10 Things to Know about the Health Effects of E-cigarettes
If you overhear employees talking about their favorite flavors being mango, mint, or cool cucumber, you might assume that they’re referring to their last trip to the smoothie shop. However, they could also be talking about a different, less healthy topic–electronic cigarettes.
E-cigarettes, also called mods, e-hookahs, vape pens, tank systems, and electronic nicotine delivery systems, are battery-powered devices that allow people to inhale or “vape” aerosolized liquid into their lungs. E-cigarettes produce this aerosol by heating a liquid that usually contains nicotine mixed with a base (usually propylene glycol), fruity flavorings, coloring, and other chemicals.
Available in 460 different brands, e-cigarettes come in a variety of forms, including shapes that resemble USB flash drives, regular cigarettes, cigars, pipes, and pens. Some devices, including those from Juul, can be plugged into a computer for charging.
As popularity of e-cigarettes soars, so does misinformation, such as their effectiveness in helping smokers quit. There’s much still to be learned about the health risks of e-cigarettes, including their effect on smokers and those around them. To help you get up to speed, here’s a quick roundup of the latest stats and health research.
E-cigarette usage is a major public health concern. In just a year, sales of Juul electronic cigarettes jumped 641 percent, according to a recent report from the CDC, noting that Juul Labs sold 16.2 million devices in 2017. E-cigarettes as a category have become the most commonly used form of tobacco among youth in the US, according to the CDC. A recent study by RAND Corporation states that young people who use vaping products are not only more likely to smoke cigarettes, but are also likely to increase their use of both products over time. The CDC reports that 3.2 percent of US adults are e-cigarette users, and almost 60 percent of people who use e-cigarettes also currently smoke conventional cigarettes.
The growth in usage led the US Surgeon General to categorize e-cigarettes as a public health threat, especially among young adults.
Most e-cigarettes contain nicotine. Nicotine poses several health hazards, including an increased risk of cardiovascular, respiratory, and gastrointestinal disorders. According to Penn State Health, one Juul pod contains as much nicotine as a pack of regular cigarettes. JUUL contains among the highest nicotine content of any e-cigarette on the US market.
Vaping has adverse health effects. Reported side effects of vaping include increased heart rate and blood pressure, lung disease, chronic bronchitis, and insulin resistance leading to type 2 diabetes. The US Dept. of Health and Human services notes that e-cigarettes can expose users to several chemicals, including nicotine, carbonyl compounds, and volatile organic compounds, known to have adverse health effects.
Flavored e-cigarettes may pose additional health threats. Harvard Health reports that flavored e-cigarettes often contain the chemical compound diacetyl. It is associated with a rare lung disease, bronchiolitis obliterans, that causes permanent damage to the bronchioles, which are the tiniest airways in the lungs.
Pregnant women should avoid e-cigarettes. Nicotine can cross the placenta and has known effects on fetal and postnatal development. HHS states that nicotine delivered by e-cigarettes during pregnancy can result in multiple adverse consequences, including sudden infant death syndrome, and could result in altered corpus callosum, deficits in auditory processing, and obesity.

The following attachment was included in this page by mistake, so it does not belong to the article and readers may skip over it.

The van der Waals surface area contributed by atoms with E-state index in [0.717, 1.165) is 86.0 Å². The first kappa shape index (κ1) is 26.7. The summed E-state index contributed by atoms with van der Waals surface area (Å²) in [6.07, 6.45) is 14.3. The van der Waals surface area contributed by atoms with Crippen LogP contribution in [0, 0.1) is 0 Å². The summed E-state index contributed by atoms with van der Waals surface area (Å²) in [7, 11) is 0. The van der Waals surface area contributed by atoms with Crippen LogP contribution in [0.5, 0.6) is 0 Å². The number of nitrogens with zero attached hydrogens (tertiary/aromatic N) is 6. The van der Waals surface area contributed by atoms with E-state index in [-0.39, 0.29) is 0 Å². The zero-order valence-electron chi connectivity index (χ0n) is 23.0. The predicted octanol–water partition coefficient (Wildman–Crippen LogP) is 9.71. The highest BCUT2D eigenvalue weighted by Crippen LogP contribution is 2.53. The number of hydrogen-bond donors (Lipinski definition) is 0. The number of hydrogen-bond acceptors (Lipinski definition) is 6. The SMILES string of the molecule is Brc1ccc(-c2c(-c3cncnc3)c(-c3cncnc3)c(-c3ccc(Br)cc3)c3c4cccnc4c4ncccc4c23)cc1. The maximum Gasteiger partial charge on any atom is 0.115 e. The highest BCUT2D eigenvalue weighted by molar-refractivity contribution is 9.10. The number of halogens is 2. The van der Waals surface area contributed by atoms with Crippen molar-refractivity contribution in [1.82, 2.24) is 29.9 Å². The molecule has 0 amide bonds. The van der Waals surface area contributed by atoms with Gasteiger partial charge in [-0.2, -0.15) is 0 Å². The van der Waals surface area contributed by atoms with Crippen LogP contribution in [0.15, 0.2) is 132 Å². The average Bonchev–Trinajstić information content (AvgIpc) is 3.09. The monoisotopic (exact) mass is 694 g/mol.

E-cigarettes emit harmful secondhand smoke. The vapor exhaled by e-cigarette users contains carcinogens and is a risk to nearby nonusers.
Explosion is possible. One of the biggest safety risks of e-cigarettes is the potential for their lithium-ion batteries to explode, sometimes into a person’s face or eyes.
Are e-cigarettes less harmful than regular cigarettes? While the CDC answer to this question is yes, it adds this disclaimer: “that doesn’t mean e-cigarettes are safe.” It notes that e-cigarette aerosol contains fewer toxic chemicals than the deadly mix of 7,000 chemicals in smoke from regular cigarettes. HHS adds that because the devices are relatively new compared to cigarettes, the health effects and potentially harmful doses of heated and aerosolized constituents of e-cigarette liquids, including solvents, flavorants, and toxicants, are not yet completely understood.
Ongoing studies are evaluating the role of e-cigarettes for smoking cessation. One part of the public health community argues that e-cigarettes could help lower nicotine cravings for those who are trying to quit smoking. This study notes that the use of e-cigarettes is associated with smoking cessation and reduction, adding that randomized controlled trials are still needed to assess effectiveness against other cessation methods.
However, another study of adult smokers in Europe found those who used e-cigarettes were less likely to have stopped smoking than those that didn’t use e-cigarettes. Those that used e-cigarettes also smoked more conventional cigarettes than those who didn’t.
The FDA has not approved e-cigarettes as smoking cessation devices. The FDA has regulatory authority over tobacco products—including e-cigarettes and other vaping products, cigars, cigarettes, smokeless tobacco, hookah and pipe tobacco. While the FDA has not approved e-cigarettes for smoking cessation, it has a full list of approved smoking cessation products that may help you with programs for employees who are trying to quit. Alternatively, virtual reality technology companies also offer addiction treatment VR scenarios for people wanting to control nicotine use.